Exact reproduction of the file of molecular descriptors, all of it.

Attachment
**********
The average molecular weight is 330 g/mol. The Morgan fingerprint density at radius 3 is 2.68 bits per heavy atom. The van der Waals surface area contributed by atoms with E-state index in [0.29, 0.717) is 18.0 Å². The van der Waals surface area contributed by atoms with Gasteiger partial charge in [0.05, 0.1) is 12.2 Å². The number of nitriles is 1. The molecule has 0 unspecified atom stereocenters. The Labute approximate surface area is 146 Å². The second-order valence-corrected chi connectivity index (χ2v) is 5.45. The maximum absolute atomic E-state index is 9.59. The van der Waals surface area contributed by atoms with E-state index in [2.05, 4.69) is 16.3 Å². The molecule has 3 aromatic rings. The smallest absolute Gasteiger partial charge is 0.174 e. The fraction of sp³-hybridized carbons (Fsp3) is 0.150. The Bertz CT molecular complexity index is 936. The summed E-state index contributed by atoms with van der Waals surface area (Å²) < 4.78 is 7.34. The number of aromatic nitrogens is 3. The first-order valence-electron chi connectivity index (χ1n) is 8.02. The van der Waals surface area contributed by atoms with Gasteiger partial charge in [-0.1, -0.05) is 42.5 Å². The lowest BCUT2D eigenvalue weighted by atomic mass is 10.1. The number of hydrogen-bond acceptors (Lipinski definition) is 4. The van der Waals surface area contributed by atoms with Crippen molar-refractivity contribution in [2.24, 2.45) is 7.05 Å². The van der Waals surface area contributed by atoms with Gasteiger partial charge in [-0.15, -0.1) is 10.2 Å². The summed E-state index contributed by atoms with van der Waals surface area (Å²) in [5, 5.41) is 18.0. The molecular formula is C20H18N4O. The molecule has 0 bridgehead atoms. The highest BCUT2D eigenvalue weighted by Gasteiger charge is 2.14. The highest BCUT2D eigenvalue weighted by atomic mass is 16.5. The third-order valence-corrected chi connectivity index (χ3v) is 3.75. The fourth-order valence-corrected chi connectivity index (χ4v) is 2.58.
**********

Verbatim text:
The average molecular weight is 330 g/mol. The Morgan fingerprint density at radius 3 is 2.68 bits per heavy atom. The van der Waals surface area contributed by atoms with E-state index in [0.29, 0.717) is 18.0 Å². The van der Waals surface area contributed by atoms with Gasteiger partial charge in [0.05, 0.1) is 12.2 Å². The number of nitriles is 1. The molecule has 0 unspecified atom stereocenters. The Labute approximate surface area is 146 Å². The second-order valence-corrected chi connectivity index (χ2v) is 5.45. The maximum absolute atomic E-state index is 9.59. The van der Waals surface area contributed by atoms with E-state index in [2.05, 4.69) is 16.3 Å². The molecule has 3 aromatic rings. The smallest absolute Gasteiger partial charge is 0.174 e. The fraction of sp³-hybridized carbons (Fsp3) is 0.150. The Bertz CT molecular complexity index is 936. The summed E-state index contributed by atoms with van der Waals surface area (Å²) < 4.78 is 7.34. The number of aromatic nitrogens is 3. The first-order valence-electron chi connectivity index (χ1n) is 8.02. The van der Waals surface area contributed by atoms with Gasteiger partial charge in [-0.1, -0.05) is 42.5 Å². The lowest BCUT2D eigenvalue weighted by atomic mass is 10.1. The number of hydrogen-bond acceptors (Lipinski definition) is 4. The van der Waals surface area contributed by atoms with Crippen molar-refractivity contribution in [2.24, 2.45) is 7.05 Å². The van der Waals surface area contributed by atoms with Gasteiger partial charge in [-0.15, -0.1) is 10.2 Å². The summed E-state index contributed by atoms with van der Waals surface area (Å²) in [5, 5.41) is 18.0. The molecular formula is C20H18N4O. The molecule has 0 bridgehead atoms. The highest BCUT2D eigenvalue weighted by Gasteiger charge is 2.14. The highest BCUT2D eigenvalue weighted by atomic mass is 16.5. The third-order valence-corrected chi connectivity index (χ3v) is 3.75. The fourth-order valence-corrected chi connectivity index (χ4v) is 2.58.